It’s snowing like mad tonight, which made me decide it is the perfect night to sit in front of the fire and remember summer. Here’s another post about Sturgis 2013:
Besides shopping, Sturgis week is about scenic rides, of course, and as a passenger of a rider I trust, I was free to enjoy the scenery.
All week long we rode past photographers snapping away, always with a big sign letting you know which website to check in search of your photo. I bought this one, because it absolutely captures our riding experience: me relaxing on the back, David eyes forward with laser focus. The road you see in the background is where we just were about three seconds before this shot was taken. Iron Mountain Road is stitched together with little curliques of wooden bridges, which I loved–David, not so much.
All in-motion riding photos are taken with my little pocket-sized Nikon CoolPix. Love my Canon DSLR, so it lives in a case until we STOP.
Needles Highway was similar. The passengers were snapping photos non-stop. The drivers were white-knuckling it through all the hairpin turns, trying not to overbalance and lay down the bike if someone ahead happened to stop suddenly. There was a lot of traffic, mostly Harleys, but also a few dazed-looking out-of-towners in sedans and station-wagons, no doubt wishing they’d picked a different week for their vacation. So there were occasional sudden slow-downs and you REALLY did not want those to happen in the middle of a hairpin turn. It wouldn’t have been catastrophic, because speeds are so low on sharp turns, but it wouldn’t have been fun either, and there’s a fine line between too fast and too slow on a curve when you’ve got 1200 leaning pounds of Harley, luggage, passenger and self.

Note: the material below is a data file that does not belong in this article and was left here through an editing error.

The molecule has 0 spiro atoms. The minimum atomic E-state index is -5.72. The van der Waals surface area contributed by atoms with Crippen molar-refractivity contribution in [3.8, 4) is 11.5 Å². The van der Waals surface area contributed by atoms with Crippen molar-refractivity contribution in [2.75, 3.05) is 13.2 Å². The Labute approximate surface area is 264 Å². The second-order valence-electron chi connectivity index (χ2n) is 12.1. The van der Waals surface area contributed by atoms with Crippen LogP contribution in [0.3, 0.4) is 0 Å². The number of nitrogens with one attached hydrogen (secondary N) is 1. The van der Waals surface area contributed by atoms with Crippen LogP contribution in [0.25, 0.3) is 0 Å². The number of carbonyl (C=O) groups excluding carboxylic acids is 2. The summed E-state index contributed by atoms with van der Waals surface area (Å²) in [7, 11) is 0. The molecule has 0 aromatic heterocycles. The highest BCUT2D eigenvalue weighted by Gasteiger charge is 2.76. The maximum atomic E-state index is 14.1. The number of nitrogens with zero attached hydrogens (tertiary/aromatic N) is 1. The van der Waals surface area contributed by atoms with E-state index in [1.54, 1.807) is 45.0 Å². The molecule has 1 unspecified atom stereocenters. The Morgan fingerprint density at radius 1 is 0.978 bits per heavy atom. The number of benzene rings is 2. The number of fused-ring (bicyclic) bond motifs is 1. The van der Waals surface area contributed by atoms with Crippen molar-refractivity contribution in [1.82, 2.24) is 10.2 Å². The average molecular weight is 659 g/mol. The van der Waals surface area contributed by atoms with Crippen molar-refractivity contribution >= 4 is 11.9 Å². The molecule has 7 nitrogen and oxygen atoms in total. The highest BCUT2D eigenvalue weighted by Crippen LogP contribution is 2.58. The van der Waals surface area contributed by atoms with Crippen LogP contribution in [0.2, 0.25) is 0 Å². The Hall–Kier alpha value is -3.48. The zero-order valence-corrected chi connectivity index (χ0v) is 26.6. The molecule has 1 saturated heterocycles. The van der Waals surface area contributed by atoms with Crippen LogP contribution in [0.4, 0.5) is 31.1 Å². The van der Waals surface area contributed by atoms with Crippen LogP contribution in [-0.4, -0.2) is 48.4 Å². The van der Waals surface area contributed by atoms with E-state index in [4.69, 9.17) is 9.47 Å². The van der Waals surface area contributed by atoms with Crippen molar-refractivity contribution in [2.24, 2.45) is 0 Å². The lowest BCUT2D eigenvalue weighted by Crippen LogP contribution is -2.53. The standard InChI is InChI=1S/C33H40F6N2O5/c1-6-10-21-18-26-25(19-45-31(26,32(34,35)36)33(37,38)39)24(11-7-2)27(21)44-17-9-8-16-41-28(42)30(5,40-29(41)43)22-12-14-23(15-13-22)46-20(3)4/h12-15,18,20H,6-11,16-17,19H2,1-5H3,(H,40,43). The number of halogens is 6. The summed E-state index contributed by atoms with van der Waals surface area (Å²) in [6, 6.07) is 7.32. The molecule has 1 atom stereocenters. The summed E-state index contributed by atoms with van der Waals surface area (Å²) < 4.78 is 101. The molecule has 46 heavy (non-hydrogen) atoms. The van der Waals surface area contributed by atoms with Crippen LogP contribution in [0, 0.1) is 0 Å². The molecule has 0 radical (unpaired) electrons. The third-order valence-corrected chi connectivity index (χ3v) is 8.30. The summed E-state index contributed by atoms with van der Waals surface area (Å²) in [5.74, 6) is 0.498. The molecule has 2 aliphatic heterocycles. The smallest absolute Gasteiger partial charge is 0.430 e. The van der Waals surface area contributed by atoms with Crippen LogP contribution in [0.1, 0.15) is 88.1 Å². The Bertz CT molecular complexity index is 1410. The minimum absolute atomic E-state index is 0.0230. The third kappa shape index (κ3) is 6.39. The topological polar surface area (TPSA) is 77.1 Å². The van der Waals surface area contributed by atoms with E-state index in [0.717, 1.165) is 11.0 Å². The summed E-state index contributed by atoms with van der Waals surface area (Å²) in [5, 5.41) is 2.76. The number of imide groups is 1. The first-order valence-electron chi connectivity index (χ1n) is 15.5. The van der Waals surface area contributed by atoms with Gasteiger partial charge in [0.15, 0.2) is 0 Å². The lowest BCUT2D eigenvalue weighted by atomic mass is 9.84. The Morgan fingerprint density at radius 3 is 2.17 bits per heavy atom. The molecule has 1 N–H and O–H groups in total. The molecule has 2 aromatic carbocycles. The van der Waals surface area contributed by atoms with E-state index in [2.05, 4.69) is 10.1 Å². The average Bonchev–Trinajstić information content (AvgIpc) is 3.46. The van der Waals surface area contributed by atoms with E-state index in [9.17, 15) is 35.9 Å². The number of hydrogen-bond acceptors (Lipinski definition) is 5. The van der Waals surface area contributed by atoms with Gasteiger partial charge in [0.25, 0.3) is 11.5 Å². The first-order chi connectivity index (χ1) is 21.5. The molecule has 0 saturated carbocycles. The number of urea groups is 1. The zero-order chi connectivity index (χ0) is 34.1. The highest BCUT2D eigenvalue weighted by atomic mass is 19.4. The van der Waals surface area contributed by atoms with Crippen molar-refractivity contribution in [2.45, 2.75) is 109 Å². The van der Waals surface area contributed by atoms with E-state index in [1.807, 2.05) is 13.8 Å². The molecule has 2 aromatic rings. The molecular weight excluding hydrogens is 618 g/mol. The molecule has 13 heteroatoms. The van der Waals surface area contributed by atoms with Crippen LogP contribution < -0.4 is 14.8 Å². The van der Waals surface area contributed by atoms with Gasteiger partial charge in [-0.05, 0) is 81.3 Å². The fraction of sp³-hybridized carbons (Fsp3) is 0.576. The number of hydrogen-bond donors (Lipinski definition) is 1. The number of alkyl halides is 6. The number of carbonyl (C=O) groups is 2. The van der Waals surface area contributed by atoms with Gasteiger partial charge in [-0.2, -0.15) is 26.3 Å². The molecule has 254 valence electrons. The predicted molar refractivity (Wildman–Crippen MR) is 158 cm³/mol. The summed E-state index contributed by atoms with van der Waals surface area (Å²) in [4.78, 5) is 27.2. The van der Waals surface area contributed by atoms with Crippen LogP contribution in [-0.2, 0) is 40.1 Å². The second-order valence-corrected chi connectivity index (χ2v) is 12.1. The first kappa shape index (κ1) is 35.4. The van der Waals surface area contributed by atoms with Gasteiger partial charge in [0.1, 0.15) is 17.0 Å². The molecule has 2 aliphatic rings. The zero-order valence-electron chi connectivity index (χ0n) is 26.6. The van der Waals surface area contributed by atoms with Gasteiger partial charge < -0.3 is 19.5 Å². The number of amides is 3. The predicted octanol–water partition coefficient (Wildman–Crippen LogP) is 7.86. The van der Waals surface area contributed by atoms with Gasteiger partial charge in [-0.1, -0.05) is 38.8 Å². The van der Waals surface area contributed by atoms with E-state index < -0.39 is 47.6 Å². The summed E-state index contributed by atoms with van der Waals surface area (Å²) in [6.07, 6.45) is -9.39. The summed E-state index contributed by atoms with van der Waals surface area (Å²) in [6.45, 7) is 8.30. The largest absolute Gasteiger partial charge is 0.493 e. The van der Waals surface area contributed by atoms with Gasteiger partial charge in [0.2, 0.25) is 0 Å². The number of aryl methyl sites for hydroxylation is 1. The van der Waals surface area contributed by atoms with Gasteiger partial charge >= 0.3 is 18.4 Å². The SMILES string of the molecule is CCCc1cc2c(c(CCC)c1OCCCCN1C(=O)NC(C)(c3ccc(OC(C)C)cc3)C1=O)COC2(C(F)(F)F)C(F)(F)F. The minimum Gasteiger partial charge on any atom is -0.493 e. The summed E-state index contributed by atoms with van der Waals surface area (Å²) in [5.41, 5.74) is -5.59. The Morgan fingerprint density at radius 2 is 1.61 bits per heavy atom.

But when the traffic stretched out a bit, it was just plain beautiful.
Grâce à une gentille Française (Thanks to a kind French woman) a few errors in my French were noticed and have now been corrected in earlier posts: Il fait soleil (not du soleil) and Train àGrand Vitesse (à not de). Merci beaucoup! The following is another of the accounts of our trial run last spring: